Issue1: Whether testimony by a state’s expert amounted to “Jensen” testimony, i.e., expert opinion that the sexual assault complainant’s behavior was consistent with that of sexual assault victims in general.
¶21. We agree with the court of appeals that Dr. Pucci’s testimony made the requisite comparison between D.F.’s behavior and the common behaviors of sexual assault victims. In arguing that it did not, the State is asking this court to hold that Dr. Pucci’s testimony would have been Jensen evidence only if she had used magic words such as ‘D.F.’s behaviors are consistent with that of persons known to be sexual assault victims.’ We decline to adopt such a mechanistic approach. Instead, we determine that a jury would interpret the prosecutor’s questions along with Dr. Pucci’s answer to provide the comparison that is the essence of Jensen evidence.¶22. The phrasing of the prosecutor’s questions and the substance of Dr. Pucci’s answer combined to send a clear message to the jury that D.F.’s behaviors were consistent with those of known sexual assault victims. The factual portion of Dr. Pucci’s testimony established that she knew D.F. to be a sexual assault victim. The prosecutor then solicited her expert opinion as to what someone would do ‘under these circumstances’ and ‘in this position.’ This made it apparent to the jury that a direct comparison was to be drawn between D.F. and others in her circumstances or position, which, according to the factual testimony of Dr. Pucci, were the circumstances or position of a sexual assault victim.
Issue2: Whether the defendant’s right to a psychological examination of the complainant, under State v. Maday, 179 Wis. 2d 346, 507 N.W.2d 365 (Ct. App. 1993), once the prosecution introduces “Jensen” testimony, is limited to instances where the “Jensen” witness has actually been retained by the prosecution.
¶32. We must not lose sight of the fundamental fairness principle that drives the Maday decision. If the State is to introduce Jensen evidence through a psychological expert who has become familiar with the complainant through ongoing treatment, or through an intensive interview or examination focused on the alleged sexual assault, the defendant must have the opportunity to show a need to meet that evidence through a psychological expert of its own. As the Maday court explained in support of its holding, ‘a definitive opinion requires an extensive interview plus review of material on the victim’s life and behaviors.’ 179 Wis. 2d at 357.¶33. With these principles in mind, we conclude that it would strain logic and ignore fairness to determine that a psychological expert such as Dr. Pucci does not trigger Maday. Dr. Pucci was not just any professional who briefly encountered D.F. after a reported sexual assault. Dr. Pucci was a clinical psychologist who had an extensive, ongoing relationship with D.F. She interviewed, examined, and diagnosed D.F. Moreover, Dr. Pucci testified that the bulk of her treatment of D.F. in 1997 was directed at the sexual assault. In short, the extent and nature of Dr. Pucci’s contacts with D.F. bring her within the ambit of Maday.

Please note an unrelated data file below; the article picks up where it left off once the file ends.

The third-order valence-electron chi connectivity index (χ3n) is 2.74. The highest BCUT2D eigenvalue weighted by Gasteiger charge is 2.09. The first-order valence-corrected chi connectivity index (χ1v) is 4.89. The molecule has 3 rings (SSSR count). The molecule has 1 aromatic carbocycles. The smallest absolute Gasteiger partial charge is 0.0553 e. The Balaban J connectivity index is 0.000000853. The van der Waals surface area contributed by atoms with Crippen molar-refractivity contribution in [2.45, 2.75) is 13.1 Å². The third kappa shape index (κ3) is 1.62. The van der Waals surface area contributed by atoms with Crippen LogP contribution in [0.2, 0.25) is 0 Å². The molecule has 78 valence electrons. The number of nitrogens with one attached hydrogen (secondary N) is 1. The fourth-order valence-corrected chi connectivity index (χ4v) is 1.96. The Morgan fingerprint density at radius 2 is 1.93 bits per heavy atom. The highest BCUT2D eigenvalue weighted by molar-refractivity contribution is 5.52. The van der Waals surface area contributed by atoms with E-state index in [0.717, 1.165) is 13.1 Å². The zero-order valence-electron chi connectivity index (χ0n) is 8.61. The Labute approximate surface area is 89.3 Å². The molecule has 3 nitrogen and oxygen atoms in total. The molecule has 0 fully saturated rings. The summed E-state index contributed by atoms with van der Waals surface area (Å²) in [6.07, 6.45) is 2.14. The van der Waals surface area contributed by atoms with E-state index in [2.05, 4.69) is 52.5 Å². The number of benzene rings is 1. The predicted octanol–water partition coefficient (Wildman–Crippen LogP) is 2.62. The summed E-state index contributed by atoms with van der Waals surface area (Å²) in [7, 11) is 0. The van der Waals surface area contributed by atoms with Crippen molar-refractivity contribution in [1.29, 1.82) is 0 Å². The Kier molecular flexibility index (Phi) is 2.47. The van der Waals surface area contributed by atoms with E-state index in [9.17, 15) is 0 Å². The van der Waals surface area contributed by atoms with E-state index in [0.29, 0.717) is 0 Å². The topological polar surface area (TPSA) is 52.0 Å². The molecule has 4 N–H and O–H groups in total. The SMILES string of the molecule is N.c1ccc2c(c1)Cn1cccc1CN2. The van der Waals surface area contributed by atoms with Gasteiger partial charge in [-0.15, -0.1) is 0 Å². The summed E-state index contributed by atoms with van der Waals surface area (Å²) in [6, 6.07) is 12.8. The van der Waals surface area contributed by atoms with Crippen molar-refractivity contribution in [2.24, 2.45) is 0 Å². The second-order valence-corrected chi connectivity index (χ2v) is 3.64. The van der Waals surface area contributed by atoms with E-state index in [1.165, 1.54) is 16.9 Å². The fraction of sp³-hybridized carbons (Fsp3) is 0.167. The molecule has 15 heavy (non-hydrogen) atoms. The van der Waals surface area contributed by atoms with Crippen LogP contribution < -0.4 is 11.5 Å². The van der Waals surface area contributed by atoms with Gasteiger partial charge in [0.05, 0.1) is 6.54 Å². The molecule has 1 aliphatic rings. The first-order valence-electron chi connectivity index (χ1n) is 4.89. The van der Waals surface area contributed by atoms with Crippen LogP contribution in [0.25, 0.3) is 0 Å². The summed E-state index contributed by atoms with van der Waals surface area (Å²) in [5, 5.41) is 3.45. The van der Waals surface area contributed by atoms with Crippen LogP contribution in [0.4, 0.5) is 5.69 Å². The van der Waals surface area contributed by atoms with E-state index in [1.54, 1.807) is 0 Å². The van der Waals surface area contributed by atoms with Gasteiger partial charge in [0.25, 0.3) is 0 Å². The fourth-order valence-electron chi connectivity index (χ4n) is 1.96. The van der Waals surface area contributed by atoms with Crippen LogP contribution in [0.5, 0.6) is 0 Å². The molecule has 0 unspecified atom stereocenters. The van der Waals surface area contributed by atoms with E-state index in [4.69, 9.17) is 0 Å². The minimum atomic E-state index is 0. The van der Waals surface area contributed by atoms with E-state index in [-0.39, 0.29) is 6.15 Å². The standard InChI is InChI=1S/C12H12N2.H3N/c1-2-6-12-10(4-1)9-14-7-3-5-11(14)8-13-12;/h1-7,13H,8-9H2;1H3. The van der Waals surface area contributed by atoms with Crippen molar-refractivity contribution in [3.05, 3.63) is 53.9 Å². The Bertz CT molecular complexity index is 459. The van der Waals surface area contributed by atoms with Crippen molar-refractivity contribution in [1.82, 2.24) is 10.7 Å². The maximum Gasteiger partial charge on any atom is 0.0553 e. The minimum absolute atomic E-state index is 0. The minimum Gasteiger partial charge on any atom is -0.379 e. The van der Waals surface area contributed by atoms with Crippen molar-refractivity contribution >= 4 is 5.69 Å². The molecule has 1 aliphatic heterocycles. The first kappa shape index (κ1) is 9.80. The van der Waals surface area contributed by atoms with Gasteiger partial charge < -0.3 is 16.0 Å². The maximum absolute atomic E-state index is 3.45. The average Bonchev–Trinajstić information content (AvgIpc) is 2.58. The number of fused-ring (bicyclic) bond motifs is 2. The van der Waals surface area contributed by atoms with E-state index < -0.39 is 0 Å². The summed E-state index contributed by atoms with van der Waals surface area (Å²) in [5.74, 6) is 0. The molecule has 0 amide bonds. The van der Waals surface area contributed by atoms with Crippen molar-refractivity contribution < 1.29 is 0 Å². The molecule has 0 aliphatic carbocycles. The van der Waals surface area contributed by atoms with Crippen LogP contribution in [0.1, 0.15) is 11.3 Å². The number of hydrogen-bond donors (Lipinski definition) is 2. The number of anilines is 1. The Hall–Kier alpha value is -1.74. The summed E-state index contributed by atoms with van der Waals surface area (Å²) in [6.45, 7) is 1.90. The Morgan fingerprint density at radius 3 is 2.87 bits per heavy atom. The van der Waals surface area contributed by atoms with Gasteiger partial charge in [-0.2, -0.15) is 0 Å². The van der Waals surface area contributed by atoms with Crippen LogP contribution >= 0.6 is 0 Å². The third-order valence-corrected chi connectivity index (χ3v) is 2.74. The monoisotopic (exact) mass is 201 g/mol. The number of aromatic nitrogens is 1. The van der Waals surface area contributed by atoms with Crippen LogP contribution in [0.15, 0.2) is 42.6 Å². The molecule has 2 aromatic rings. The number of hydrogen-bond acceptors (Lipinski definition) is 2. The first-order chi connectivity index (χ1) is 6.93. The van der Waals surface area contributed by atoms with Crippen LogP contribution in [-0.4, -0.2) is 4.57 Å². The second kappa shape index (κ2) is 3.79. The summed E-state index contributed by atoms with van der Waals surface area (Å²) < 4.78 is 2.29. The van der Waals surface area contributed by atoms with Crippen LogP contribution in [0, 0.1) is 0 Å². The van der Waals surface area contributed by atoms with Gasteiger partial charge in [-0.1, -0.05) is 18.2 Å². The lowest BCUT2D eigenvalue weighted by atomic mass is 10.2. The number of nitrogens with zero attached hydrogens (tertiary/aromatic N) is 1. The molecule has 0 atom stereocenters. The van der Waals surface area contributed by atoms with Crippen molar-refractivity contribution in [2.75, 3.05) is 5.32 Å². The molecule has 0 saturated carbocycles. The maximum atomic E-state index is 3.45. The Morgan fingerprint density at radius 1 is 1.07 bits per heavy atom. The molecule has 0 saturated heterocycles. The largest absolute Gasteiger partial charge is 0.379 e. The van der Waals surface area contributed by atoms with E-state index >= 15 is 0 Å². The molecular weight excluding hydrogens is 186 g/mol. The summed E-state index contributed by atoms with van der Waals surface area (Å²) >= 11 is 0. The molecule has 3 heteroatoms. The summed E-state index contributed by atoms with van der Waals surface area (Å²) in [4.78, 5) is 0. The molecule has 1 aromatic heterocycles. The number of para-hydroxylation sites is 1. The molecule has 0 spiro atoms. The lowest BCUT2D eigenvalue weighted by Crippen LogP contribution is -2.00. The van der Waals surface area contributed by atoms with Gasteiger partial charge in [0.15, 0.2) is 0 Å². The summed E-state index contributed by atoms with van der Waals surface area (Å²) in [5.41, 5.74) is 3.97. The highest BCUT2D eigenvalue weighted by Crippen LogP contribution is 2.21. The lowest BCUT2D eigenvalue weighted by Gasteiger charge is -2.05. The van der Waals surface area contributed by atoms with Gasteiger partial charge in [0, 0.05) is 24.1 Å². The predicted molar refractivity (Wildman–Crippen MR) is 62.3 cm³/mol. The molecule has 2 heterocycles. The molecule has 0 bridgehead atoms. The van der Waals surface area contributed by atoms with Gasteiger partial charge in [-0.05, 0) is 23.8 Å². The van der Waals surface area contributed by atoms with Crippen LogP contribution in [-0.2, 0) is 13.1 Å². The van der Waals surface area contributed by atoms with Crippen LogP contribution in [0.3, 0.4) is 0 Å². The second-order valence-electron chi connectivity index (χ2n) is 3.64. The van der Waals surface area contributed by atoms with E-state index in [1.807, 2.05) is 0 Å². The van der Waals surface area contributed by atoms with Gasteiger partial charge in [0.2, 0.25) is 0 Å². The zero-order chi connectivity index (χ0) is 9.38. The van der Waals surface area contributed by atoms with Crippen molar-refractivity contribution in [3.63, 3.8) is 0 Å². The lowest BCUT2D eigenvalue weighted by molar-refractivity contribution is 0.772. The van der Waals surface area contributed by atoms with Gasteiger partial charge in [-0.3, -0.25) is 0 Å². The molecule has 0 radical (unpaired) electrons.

¶34. In addition, we agree with Rizzo and the court of appeals that the State “retained” Dr. Pucci in the sense meant by David J.K. Although there is no assertion by Rizzo that Dr. Pucci received a specific witness fee, the State admitted that it “paid three times” for Dr. Pucci’s flights, hotel, rental cars, and meals in order to bring her from Tennessee, where she had relocated since treating D.F.
¶35. More to the point, however, we determine that even if the State had not compensated or reimbursed Dr. Pucci, she would still have been a Maday expert. A determination of whether the State ‘retains’ an expert for purposes of Maday cannot stand or fall on whether or how it has compensated its expert. Such a determination would thwart the fundamental principle underlying Maday and would allow the State to subvert Maday by, for example, obtaining an expert willing to volunteer her time. For the same reasons, we conclude that an expert’s status as the complainant’s treating therapist does not preclude that expert from being ‘retained’ by the State for purposes of Maday.
Issue/Holding3: Neither outright grant of new trial nor affirmance is an appropriate appellate response to denial of a “Maday” expert, where trial court never had the opportunity to exercise its discretion. Proper remedy is remand for trial court to apply “Maday” factors; if result is that Rizzo was entitled to pretrial psychological examination of complainant, then new trial should be ordered. ¶¶43-47.